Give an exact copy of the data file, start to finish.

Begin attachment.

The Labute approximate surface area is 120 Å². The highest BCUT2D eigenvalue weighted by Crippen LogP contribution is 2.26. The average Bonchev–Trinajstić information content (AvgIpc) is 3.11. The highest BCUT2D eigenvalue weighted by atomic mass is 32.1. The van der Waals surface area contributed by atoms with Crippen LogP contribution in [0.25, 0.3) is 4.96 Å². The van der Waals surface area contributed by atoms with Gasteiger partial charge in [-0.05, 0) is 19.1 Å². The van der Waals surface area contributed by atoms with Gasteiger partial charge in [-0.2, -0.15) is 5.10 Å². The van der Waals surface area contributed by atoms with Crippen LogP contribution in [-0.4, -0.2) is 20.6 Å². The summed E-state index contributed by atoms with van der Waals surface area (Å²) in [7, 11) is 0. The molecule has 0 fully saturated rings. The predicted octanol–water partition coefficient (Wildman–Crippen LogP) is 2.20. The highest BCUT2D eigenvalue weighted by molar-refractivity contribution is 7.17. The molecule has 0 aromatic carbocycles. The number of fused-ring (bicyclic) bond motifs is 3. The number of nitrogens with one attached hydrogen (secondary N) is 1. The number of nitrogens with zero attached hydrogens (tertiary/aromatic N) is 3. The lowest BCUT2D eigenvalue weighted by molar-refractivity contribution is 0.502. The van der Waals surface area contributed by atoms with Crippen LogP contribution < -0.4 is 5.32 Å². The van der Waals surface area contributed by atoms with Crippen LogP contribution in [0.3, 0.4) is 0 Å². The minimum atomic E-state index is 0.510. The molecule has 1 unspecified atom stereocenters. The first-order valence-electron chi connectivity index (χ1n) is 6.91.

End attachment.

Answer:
The Labute approximate surface area is 120 Å². The highest BCUT2D eigenvalue weighted by Crippen LogP contribution is 2.26. The average Bonchev–Trinajstić information content (AvgIpc) is 3.11. The highest BCUT2D eigenvalue weighted by atomic mass is 32.1. The van der Waals surface area contributed by atoms with Crippen LogP contribution in [0.25, 0.3) is 4.96 Å². The van der Waals surface area contributed by atoms with Gasteiger partial charge in [-0.05, 0) is 19.1 Å². The van der Waals surface area contributed by atoms with Gasteiger partial charge in [-0.2, -0.15) is 5.10 Å². The van der Waals surface area contributed by atoms with Crippen LogP contribution in [-0.4, -0.2) is 20.6 Å². The summed E-state index contributed by atoms with van der Waals surface area (Å²) in [7, 11) is 0. The molecule has 0 fully saturated rings. The predicted octanol–water partition coefficient (Wildman–Crippen LogP) is 2.20. The highest BCUT2D eigenvalue weighted by molar-refractivity contribution is 7.17. The molecule has 0 aromatic carbocycles. The number of fused-ring (bicyclic) bond motifs is 3. The number of nitrogens with one attached hydrogen (secondary N) is 1. The number of nitrogens with zero attached hydrogens (tertiary/aromatic N) is 3. The lowest BCUT2D eigenvalue weighted by molar-refractivity contribution is 0.502. The van der Waals surface area contributed by atoms with Crippen LogP contribution < -0.4 is 5.32 Å². The van der Waals surface area contributed by atoms with Crippen LogP contribution in [0.3, 0.4) is 0 Å². The minimum atomic E-state index is 0.510. The molecule has 1 unspecified atom stereocenters. The first-order valence-electron chi connectivity index (χ1n) is 6.91.